Saturday, December 03, 2005

Show Me Your Badge

Stop the world--I'm tired of unsupported liberal hysteria: "For all the hype about an "illegal" war or "treasonous" leaks, leftists never seem to be able to point to any actual law the Administration violated." I've already shown the Administration hasn't acted inconsistently with the Geneva Conventions; nor, by the way, has Bush trampled the Chemical Weapons Treaty. Though no one can warrant against individual atrocities committed by soldiers acting contrary to orders, the Global War on Terror is consisent with U.S. treaties.

But what if it weren't? What if the President determined that preserving the safety and security of the United States required actions inconsistent with treaty? This question is anything but hypothetical in the current debate about torture. It's also germane to the legality of the Iraq invasion itself--I've argued that the shift from containment to preemption is consistent with Article 51 of the UN Charter, which cannot force sovereigns to accept a destructive "first bite" by an armed group or state. (There's also the "treaties aren't self executing" argument, which rules out most sanctions for treaty violations.)

So, assume the President, in protecting America and its residents, knowingly chooses a course inconsistent with a ratified treaty. Is that unlawful?

No, though this point is widely misunderstood. Article II, Section 2 of the Constitution makes the President "Commander in Chief of the Army and Navy of the United States." In that role, Bush lawfully can act inconsistent with treaties because the Constitution is "the supreme Law of the Land":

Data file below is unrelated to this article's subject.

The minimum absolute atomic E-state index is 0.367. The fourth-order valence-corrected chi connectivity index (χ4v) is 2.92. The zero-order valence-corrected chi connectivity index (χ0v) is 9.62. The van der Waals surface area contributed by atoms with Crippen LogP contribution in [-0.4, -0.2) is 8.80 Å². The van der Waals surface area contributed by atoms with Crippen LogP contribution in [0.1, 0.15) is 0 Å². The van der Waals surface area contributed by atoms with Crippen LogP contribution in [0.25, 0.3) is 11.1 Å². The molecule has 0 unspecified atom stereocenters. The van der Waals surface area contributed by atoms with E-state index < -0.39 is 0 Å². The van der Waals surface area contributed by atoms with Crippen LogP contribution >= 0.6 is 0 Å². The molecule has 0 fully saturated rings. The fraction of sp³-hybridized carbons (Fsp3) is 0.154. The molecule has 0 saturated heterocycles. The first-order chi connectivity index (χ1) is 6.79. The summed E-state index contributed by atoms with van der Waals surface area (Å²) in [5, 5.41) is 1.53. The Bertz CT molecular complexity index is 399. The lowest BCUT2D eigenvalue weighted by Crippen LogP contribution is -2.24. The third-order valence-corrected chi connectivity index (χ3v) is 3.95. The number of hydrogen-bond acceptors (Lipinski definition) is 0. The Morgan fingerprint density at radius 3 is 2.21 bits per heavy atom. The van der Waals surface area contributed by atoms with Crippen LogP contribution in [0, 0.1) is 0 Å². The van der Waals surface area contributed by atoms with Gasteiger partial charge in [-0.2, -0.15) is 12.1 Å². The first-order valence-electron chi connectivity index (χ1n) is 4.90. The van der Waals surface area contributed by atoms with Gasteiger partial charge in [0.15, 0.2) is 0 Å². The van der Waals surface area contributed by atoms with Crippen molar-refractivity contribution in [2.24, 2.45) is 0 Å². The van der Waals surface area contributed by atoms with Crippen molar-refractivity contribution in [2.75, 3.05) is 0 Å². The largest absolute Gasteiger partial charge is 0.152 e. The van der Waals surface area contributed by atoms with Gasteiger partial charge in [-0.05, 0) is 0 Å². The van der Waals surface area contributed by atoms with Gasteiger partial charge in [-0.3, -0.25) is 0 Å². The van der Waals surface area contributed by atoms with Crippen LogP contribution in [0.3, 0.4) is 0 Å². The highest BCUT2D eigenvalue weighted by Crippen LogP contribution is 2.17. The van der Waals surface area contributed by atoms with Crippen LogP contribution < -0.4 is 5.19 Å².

It would be manifestly contrary to the objectives of those who created the Constitution, as well as those who were responsible for the Bill of Rights - let alone alien to our entire constitutional history and tradition - to construe Article VI as permitting the United States to exercise power under an international agreement without observing constitutional prohibitions. In effect, such construction would permit amendment of that document in a manner not sanctioned by Article V. The prohibitions of the Constitution were designed to apply to all branches of the National Government and they cannot be nullified by the Executive or by the Executive and the Senate combined.
Reid v. Covert, 354 U.S. 1, 17 (1957) (plurality opinion) (footnotes omitted). See also Doe v. Braden, 57 U.S. (16 How.) 635, 656 (1853) ("The treaty is . . . a law made by the proper authority, and the courts of justice have no right to annul or disregard any of its provisions, unless they violate the Constitution of the United States.").

Contrary to unsourced lefty assertions, this point is well settled. Indeed, Congress itself often recognizes that the Constitution trumps treaties, for example when ratifying the Chemical Weapons Convention during the Clinton Administration (S. Res. 75, 105th Cong., 1st Sess., Section 12):
Primacy of the united states constitution:
Nothing in the Convention requires or authorizes legislation, or other action, by the United States prohibited by the Constitution of the United States, as interpreted by the United States.
That resolution passed 74-26, 144 Cong. Rec. S 3651 (April 24, 1997). Democrats voting "yea" included Senators Boxer, Feingold, Inouye, Kennedy, Kerry, Reid and Rockefeller.

How quickly they forget. Obviously, a new and dangerous mutation of WMD Amnesia.

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